In Android, the user must explicitly grant permission for each app to access cameras. Your app needs to declare the use of the Camera permission in the AndroidManifest.xml file and request it at runtime so the user can grant or deny the permission. To do that follow the guidelines from Request app permissions to request the android.permission.CAMERA permission.

When using the built-in camera there are recommended settings for each capture mode. These should be used to achieve the best performance and user experience for the respective mode. The following couple of lines show how to get the recommended settings and create the camera from it:

const cameraSettings = ScanditBarcode.BarcodeCapture.recommendedCameraSettings;

// Depending on the use case further camera settings adjustments can be made here.

const camera = ScanditCore.Camera.default;

if (camera) {

Because the frame source is configurable, the data capture context must be told which frame source to use. This is done with a call to DataCaptureContext.setFrameSource():

The camera is off by default and must be turned on. This is done by calling FrameSource.switchToDesiredState() with a value of FrameSourceState.On:


There is a separate guide for more advanced camera functionality.

Use a Capture View to Visualize the Scan Process

When using the built-in camera as frame source, you will typically want to display the camera preview on the screen together with UI elements that guide the user through the capturing process. To do that, add a DataCaptureView to your view hierarchy:

const dataCaptureView = new ScanditCore.DataCaptureView(context);

To visualize the results of barcode scanning, the following overlay can be added:

const overlay = ScanditBarcode.BarcodeCaptureOverlay.withBarcodeCaptureForView(barcodeCapture, view);

Disabling Barcode Capture

To disable barcode capture, for instance as a consequence of a barcode being recognized, set BarcodeCapture.isEnabled to false.

The effect is immediate: no more frames will be processed after the change. However, if a frame is currently being processed, this frame will be completely processed and deliver any results/callbacks to the registered listeners. Note that disabling the capture mode does not stop the camera, the camera continues to stream frames until it is turned off.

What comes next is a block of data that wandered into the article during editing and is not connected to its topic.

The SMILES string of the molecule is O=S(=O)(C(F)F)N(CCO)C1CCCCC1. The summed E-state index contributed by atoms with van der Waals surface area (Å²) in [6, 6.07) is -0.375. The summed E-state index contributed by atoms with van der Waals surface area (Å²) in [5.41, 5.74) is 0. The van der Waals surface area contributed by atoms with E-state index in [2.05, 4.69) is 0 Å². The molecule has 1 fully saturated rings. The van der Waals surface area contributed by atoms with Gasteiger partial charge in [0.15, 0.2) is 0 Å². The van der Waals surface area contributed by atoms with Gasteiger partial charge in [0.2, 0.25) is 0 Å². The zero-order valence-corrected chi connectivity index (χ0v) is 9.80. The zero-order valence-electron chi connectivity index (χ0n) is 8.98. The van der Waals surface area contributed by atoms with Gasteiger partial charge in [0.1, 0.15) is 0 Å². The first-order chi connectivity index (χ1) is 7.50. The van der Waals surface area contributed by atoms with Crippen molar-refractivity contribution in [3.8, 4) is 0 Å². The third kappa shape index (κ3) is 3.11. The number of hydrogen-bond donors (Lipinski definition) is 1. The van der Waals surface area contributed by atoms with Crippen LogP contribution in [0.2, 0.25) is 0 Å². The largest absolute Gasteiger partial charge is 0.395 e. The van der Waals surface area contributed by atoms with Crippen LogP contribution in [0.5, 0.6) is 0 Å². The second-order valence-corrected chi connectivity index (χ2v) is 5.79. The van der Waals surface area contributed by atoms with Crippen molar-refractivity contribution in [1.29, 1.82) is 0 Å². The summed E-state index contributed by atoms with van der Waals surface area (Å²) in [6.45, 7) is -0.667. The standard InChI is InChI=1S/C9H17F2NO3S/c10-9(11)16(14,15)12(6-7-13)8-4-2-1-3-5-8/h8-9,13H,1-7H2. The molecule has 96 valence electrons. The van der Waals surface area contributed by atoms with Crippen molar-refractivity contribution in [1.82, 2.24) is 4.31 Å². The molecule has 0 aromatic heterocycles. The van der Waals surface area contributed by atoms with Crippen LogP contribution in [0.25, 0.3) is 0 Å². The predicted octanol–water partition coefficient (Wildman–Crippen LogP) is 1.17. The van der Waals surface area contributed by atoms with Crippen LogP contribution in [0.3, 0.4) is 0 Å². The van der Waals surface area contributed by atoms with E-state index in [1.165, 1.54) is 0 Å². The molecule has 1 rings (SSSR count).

What’s next?

To dive further into the Scandit Data Capture SDK we recommend the following articles:

Configure Which Barcodes Are Read

In this guide you will learn how to configure a barcode based capture mode (BarcodeCapture) to read the barcodes that you need it to read. The available symbol count range, checksum, extensions, etc. for all symbologies are listed in Symbology Properties

Before you start…

To get the most out of this guide, we recommend that you have read the following articles:

Enable the Symbologies You Want to Read

The type of a barcode is referred to as its symbology, e.g QR Code or Code 128. To enable scanning of a particular barcode, its symbology must be enabled. This is done through calling BarcodeCaptureSettings.enableSymbology() on the BarcodeCaptureSettings and then applying the settings to the barcode capture instance.

If you already know the names of the symbologies you want to scan/read, take a look at the list of symbologies supported by the Scandit Data Capture SDK. If you are unsure what the symbology of your barcode is, use the Scandit Demo App available in the iOS App Store or Android Play Store. After you have installed the app, select the “Any Code” mode and scan the codes you are interested in. The name of the symbology will appear on the result screen.

The following lines of code show you how to enable scanning Code 128 codes for barcode capture:

const settings = new ScanditBarcode.BarcodeCaptureSettings();
settings.enableSymbology(ScanditBarcode.Symbology.Code128, true)

Configure the Active Symbol Count